Journal : Books of Prime Entry, Functions & Advantages of Journal

General Journal:  This is also known as Journal Proper or General Journal. It is used for making the original record of such transactions for which no special journal has been kept in the business. All transactions are first recorded in the journal as and when they occur; the record is chronological; otherwise it would be difficult to maintain the records in an orderly manner. Entries recorded in the a journal proper may be confined to the following transactions:


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Books of Prime Entry

A journal is often referred to as Book of Prime Entry or the book of original entry. In this book transactions are recorded in their chronological order. The process of recording transaction in a journal is called as “Journalisation”. The entry made in this book is called a “journal entry”

Functions of Journal

  • (i) Analytical Function: Each transaction is analysed into the debit aspect and the credit aspect. This helps to find out how each transaction will financially affect the business.
  • (ii) Recording Function: Accountancy is a business language which helps to record the transactions based on the principles. Each such recording entry is supported by a narration, which explain, the transaction in simple language. Narration means to narrate – i.e. to explain. It starts with the word – Being …
  • (iii) Historical Function: It contains a chronological record of the transactions for future references.

(i) Opening Entries: Opening entries are passed at the beginning of the financial year to open the accounts by recording the assets, liabilities and capital appearing in the balance sheet of the previous year. It is written as follows:

Assets Account   Dr.
   To Liabilities Account
   To Capital Account

(ii) Closing Entries: Closing entries are passed at the end of the accounting year for closing of accounts relating to expenses and revenues. These accounts are closed by transferring their balances to the Trading and Profit & Loss Account.

(iii) Adjustment Entries: At the end of the accounting year, adjustments entries are passed for outstanding/prepaid expenses, accrued income/income received in advance etc. Entries for all these adjustments are passed in the journal proper.

(iv) Transfer Entries: Transfer entries are passed in the general journal for transferring an item entered in one account to another account.

(v) Rectification Entries: Rectification entries are passed for rectifying errors which might have committed in the books of account.

(vi) Purchase of Fixed Assets: When fixed assets are purchased on credit, the entries are passed in the general journal.

(vii) Sale of Worn-out or Obsolete Assets: When obsolete assets are sold on credit, these are originally recorded in the general journal.

Advantages of Journal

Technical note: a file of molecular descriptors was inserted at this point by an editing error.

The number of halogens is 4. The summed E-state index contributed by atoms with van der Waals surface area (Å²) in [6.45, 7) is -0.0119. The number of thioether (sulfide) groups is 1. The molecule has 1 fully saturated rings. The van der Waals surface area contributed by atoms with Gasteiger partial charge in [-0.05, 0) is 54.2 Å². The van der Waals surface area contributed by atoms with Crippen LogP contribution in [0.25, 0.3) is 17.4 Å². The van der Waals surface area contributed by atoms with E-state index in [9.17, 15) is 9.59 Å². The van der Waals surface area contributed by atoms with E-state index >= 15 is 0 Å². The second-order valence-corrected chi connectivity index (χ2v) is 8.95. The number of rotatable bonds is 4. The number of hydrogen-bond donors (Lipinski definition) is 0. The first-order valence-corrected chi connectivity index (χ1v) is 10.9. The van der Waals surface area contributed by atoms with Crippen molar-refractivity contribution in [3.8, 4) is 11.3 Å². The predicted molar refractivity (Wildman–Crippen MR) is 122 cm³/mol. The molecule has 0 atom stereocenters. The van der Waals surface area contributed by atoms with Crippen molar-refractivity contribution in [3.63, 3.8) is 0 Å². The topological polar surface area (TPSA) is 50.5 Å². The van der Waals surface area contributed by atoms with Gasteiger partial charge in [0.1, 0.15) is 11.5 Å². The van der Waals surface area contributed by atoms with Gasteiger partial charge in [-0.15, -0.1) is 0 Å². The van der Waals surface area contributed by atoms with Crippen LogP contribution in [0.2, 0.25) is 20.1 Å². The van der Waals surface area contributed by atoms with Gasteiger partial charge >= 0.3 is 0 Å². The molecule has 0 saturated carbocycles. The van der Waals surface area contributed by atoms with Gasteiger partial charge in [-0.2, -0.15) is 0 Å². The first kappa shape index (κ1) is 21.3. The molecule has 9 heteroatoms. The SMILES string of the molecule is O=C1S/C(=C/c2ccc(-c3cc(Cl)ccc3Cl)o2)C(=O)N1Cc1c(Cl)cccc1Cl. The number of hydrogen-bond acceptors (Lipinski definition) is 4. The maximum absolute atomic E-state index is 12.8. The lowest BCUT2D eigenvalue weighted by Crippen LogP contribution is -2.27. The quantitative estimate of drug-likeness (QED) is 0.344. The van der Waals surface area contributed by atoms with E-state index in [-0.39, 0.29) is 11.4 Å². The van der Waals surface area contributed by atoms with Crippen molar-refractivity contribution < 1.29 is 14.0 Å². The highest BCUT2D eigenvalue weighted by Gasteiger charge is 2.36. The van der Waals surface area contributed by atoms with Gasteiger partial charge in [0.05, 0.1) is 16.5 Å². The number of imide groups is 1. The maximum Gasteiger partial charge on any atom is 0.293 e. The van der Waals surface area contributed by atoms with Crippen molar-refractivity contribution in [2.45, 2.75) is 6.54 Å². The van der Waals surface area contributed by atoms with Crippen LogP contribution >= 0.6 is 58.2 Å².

In journal, transactions recorded on the basis of double entry system, fetch following advantages:

  • (i) Chronological Record: It records transactions as and when it happens. So it is possible to get a detailed day-to-day information.
  • (ii) Minimizing the possibility of errors: The nature of transaction and its effect on the financial position of the business is determined by recording and analyzing into debit and credit aspect.
  • (iii) Narration: It means explanation of the recorded transactions.
  • (iv) Helps to finalize the accounts: Journal is the basis of ledger posting and the ultimate Trial Balance.
  • As transactions are recorded on chronological order, one can get complete information about the business transactions on time basis.
  • Entries recorded in the journal are supported by a note termed as narration, which is a precise explanation of the transaction for the proper understanding of the entry. One can know the correctness of the entry through these narrations.
  • Journal forms the basis for posting the entries in the ledger. This eases the accountant in their work and reduces the chances of error.

Explanation of Journal

  • (i) Date Column: This column contains the date of the transaction.
  • (ii) Particulars: This column contains which account is to be debited and which account is to be credited. It is also supported by an explanation called narration.
  • (iii) Voucher Number: This Column contains the number written on the voucher of the respective transaction.
  • (iv) Ledger Folio (L.F.): This column contains the folio (i.e. page no.) of the ledger, where the transaction is posted.
  • (v) Dr. Amount and Cr. Amount: This column shows the financial value of each transaction. The amount is recorded in both the columns, since for every debit there is a corresponding and equal credit.

All the columns are filled in at the time of entering the transaction except for the column of ledger folio. This is filled at the time of posting of the transaction to “ledger”.


  • Accrued Liabilities
  • Limitations of Accounting
  • Depreciation Guidance Note
  • Capital Structure
  • Book Keeping
  • Interest on Capital
  • Accounting Estimates
  • Double Entry System
  • Book Keeping

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